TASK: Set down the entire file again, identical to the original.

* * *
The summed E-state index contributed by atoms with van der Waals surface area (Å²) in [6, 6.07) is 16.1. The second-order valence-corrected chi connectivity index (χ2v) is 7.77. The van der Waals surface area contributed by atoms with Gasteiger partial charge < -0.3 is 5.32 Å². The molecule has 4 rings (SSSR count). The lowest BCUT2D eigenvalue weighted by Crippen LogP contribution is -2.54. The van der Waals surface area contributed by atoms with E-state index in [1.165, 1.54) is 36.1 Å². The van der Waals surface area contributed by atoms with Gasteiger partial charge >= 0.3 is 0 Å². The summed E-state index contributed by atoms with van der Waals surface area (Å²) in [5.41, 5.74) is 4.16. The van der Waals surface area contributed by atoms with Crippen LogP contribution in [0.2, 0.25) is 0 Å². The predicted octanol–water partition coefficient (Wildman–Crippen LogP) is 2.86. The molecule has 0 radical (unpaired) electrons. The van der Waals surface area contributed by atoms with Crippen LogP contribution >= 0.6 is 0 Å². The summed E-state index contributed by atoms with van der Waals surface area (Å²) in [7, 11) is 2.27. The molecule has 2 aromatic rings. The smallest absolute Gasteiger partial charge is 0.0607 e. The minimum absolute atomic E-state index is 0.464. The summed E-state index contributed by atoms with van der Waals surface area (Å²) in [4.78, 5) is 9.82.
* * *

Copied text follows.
The summed E-state index contributed by atoms with van der Waals surface area (Å²) in [6, 6.07) is 16.1. The second-order valence-corrected chi connectivity index (χ2v) is 7.77. The van der Waals surface area contributed by atoms with Gasteiger partial charge < -0.3 is 5.32 Å². The molecule has 4 rings (SSSR count). The lowest BCUT2D eigenvalue weighted by Crippen LogP contribution is -2.54. The van der Waals surface area contributed by atoms with E-state index in [1.165, 1.54) is 36.1 Å². The van der Waals surface area contributed by atoms with Gasteiger partial charge >= 0.3 is 0 Å². The summed E-state index contributed by atoms with van der Waals surface area (Å²) in [5.41, 5.74) is 4.16. The van der Waals surface area contributed by atoms with Crippen LogP contribution in [0.2, 0.25) is 0 Å². The predicted octanol–water partition coefficient (Wildman–Crippen LogP) is 2.86. The molecule has 0 radical (unpaired) electrons. The van der Waals surface area contributed by atoms with Crippen LogP contribution >= 0.6 is 0 Å². The summed E-state index contributed by atoms with van der Waals surface area (Å²) in [7, 11) is 2.27. The molecule has 2 aromatic rings. The smallest absolute Gasteiger partial charge is 0.0607 e. The minimum absolute atomic E-state index is 0.464. The summed E-state index contributed by atoms with van der Waals surface area (Å²) in [4.78, 5) is 9.82.